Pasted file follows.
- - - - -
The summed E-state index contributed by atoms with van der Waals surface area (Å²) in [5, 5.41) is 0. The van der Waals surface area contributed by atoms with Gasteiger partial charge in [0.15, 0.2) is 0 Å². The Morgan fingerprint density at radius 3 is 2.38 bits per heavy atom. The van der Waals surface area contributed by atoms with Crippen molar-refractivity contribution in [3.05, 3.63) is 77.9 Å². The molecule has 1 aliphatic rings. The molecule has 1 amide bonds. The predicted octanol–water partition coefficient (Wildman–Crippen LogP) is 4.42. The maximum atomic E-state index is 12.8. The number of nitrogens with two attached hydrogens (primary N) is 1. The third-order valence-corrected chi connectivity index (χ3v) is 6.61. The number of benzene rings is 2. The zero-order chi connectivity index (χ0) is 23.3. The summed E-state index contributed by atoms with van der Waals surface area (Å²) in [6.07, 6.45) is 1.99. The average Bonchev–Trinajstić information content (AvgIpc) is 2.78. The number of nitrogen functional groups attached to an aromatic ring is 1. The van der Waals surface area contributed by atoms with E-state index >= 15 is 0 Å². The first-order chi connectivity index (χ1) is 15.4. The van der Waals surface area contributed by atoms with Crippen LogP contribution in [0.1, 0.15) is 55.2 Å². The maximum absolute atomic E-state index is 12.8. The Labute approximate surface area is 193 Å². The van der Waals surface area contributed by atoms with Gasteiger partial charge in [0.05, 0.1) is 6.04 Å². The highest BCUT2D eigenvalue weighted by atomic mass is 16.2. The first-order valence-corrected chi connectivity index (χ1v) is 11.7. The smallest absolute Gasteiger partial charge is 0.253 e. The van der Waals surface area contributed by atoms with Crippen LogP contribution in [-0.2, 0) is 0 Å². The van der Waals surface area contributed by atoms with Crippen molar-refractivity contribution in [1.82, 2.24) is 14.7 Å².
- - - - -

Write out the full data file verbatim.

The summed E-state index contributed by atoms with van der Waals surface area (Å²) in [5, 5.41) is 0. The van der Waals surface area contributed by atoms with Gasteiger partial charge in [0.15, 0.2) is 0 Å². The Morgan fingerprint density at radius 3 is 2.38 bits per heavy atom. The van der Waals surface area contributed by atoms with Crippen molar-refractivity contribution in [3.05, 3.63) is 77.9 Å². The molecule has 1 aliphatic rings. The molecule has 1 amide bonds. The predicted octanol–water partition coefficient (Wildman–Crippen LogP) is 4.42. The maximum atomic E-state index is 12.8. The number of nitrogens with two attached hydrogens (primary N) is 1. The third-order valence-corrected chi connectivity index (χ3v) is 6.61. The number of benzene rings is 2. The zero-order chi connectivity index (χ0) is 23.3. The summed E-state index contributed by atoms with van der Waals surface area (Å²) in [6.07, 6.45) is 1.99. The average Bonchev–Trinajstić information content (AvgIpc) is 2.78. The number of nitrogen functional groups attached to an aromatic ring is 1. The van der Waals surface area contributed by atoms with E-state index >= 15 is 0 Å². The first-order chi connectivity index (χ1) is 15.4. The van der Waals surface area contributed by atoms with Crippen LogP contribution in [0.1, 0.15) is 55.2 Å². The maximum absolute atomic E-state index is 12.8. The Labute approximate surface area is 193 Å². The van der Waals surface area contributed by atoms with Gasteiger partial charge in [0.05, 0.1) is 6.04 Å². The highest BCUT2D eigenvalue weighted by atomic mass is 16.2. The first-order valence-corrected chi connectivity index (χ1v) is 11.7. The smallest absolute Gasteiger partial charge is 0.253 e. The van der Waals surface area contributed by atoms with Crippen LogP contribution in [-0.2, 0) is 0 Å². The van der Waals surface area contributed by atoms with Crippen molar-refractivity contribution in [1.82, 2.24) is 14.7 Å².